Bengals comfortable in whole new offense

The task seemed overwhelming at first. The Cincinnati Bengals

were trying to teach an entirely new offense to a group led by a

rookie receiver, with only two weeks to go before the first

preseason game.

Everyone expected a rough start. A 6-2 mark at the season’s

halfway point? Dream on.

”I think it’s definitely better than anybody would have

expected it to have been,” left tackle Andrew Whitworth said

Wednesday. ”We continue to keep our heads down and be stubborn and

push the envelope to be what we can offensively.”

They’ve been good enough to get to first place.

The Bengals are tied with Baltimore at 6-2 atop the AFC North

heading into a pivotal game Sunday at Paul Brown Stadium. The

Pittsburgh Steelers (6-3) are known for making rookie quarterbacks

feel they still don’t belong.

It’ll be the best test yet for Andy Dalton and rookie receiver

A.J. Green, who have carried an offense severely lacking in

experience at the marquee positions. Steelers defensive coordinator

Dick LeBeau is known for disguising his schemes and confusing the

passer.

”It’s a challenge for a veteran offense with a veteran

quarterback,” offensive coordinator Jay Gruden said after practice

Wednesday. ”They’ve made days miserable for a lot of great, great

quarterbacks. Rookies are no different.

”I’m sure they’re going to do whatever they can to keep him

off-balance and make him hurry his throws and struggle. We have to

help him out.”

Dalton’s quick emergence has gotten the Bengals through an

eight-game stretch that seemed daunting.

The NFL’s lockout prevented Gruden from coaching the

second-round draft pick or introducing his West Coast offense,

which is much different from the one used by former coordinator Bob

Bratkowski. So many things were stacked against Dalton that his new

teammates felt for him.

”I don’t know,” offensive guard Bobbie Williams said, after a

voluntary workout in June. ”I’ll just say: God help the young

man.”

Nobody’s feeling sorry for him now.

Dalton is the 15th-ranked passer in the league with 12

touchdowns, seven interceptions and a passer rating of 85. The only

other rookie ranked higher is Cam Newton, who is 12th with 11

touchdowns, nine interceptions and a passer rating of 87.1.

Cincinnati’s offense ranks 22nd in the league overall, but has

managed to pull games out in the second half.

”When you have a new system coming in with limited time and

some young guys playing – and actually, everybody’s new to the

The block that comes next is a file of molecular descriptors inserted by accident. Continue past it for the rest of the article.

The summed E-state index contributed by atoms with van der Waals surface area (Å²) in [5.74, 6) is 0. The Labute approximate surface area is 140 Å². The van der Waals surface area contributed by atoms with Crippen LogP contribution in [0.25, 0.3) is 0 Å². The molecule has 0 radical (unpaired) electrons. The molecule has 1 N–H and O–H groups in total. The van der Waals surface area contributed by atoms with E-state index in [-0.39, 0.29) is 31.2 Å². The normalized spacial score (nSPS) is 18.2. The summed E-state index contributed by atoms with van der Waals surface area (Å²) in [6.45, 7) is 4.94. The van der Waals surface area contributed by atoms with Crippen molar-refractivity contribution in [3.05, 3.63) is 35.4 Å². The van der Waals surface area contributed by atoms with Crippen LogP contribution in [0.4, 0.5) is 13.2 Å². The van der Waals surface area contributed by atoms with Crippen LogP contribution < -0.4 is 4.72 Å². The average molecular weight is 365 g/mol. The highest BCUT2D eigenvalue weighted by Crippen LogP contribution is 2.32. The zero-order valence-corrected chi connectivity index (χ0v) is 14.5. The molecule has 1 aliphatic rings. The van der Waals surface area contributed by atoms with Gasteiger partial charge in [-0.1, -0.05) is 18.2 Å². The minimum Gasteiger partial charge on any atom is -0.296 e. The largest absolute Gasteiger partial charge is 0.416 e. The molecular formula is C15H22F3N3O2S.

system so everybody’s like a rookie quite frankly – it has gone

better than expected,” Gruden said. ”I think the leadership from

the offensive line has been a big help. And of course, Andy’s

ability to learn very fast has been a big help, also.”

Gruden’s system is similar to the one that Dalton ran at TCU, so

he’s been able to get comfortable quickly. And Gruden has tailored

the weekly game plans to what Dalton does best – throw quick,

accurate passes.

”It’s an offense that’s been tweaked to fit what they have,”

Steelers safety Ryan Clark said on a conference call Wednesday.

”It’s an offense that’s been tweaked to protect a rookie

quarterback.”

One who’s overcome his rookie moments with strong finishes.

The Bengals have won their last five games, something they

hadn’t done since 1988, and Dalton has been the key. He led them to

a tiebreaking touchdown in the fourth quarter in Jacksonville, and

pulled off second-half comebacks in two other wins.

The Steelers don’t expect him to get rattled.

”I don’t necessarily see that being a challenge to Dalton as of

late,” Clark said. ”For a quarterback to lead a team to five

straight wins – clearly he’s not the only one playing, but it is

impressive that he’s been able to do that.”

Dalton has gotten better at recognizing what the defense will

try to do to confuse him.

”I feel like I’ve gotten better each week and I’m starting to

see things a lot better,” he said.

This week, he’ll see some things he’s never seen before.

Notes: The Bengals have a three-week roster exemption for LB

Keith Rivers, who had wrist surgery over the summer and hasn’t

played. Coach Marvin Lewis was noncommittal about his status, other

than to say, ”He’s progressing.” … CB Nate Clements (knee), S

Chris Crocker (knee), DE Carlos Dunlap (hamstring) and RB Brian

Leonard (knee) were held out of practice Wednesday. TE Jermaine

Gresham (hamstring), CB Adam ”Pacman” Jones (hamstring) and MLB

Rey Maualuga (ankle) returned to practice on a limited basis.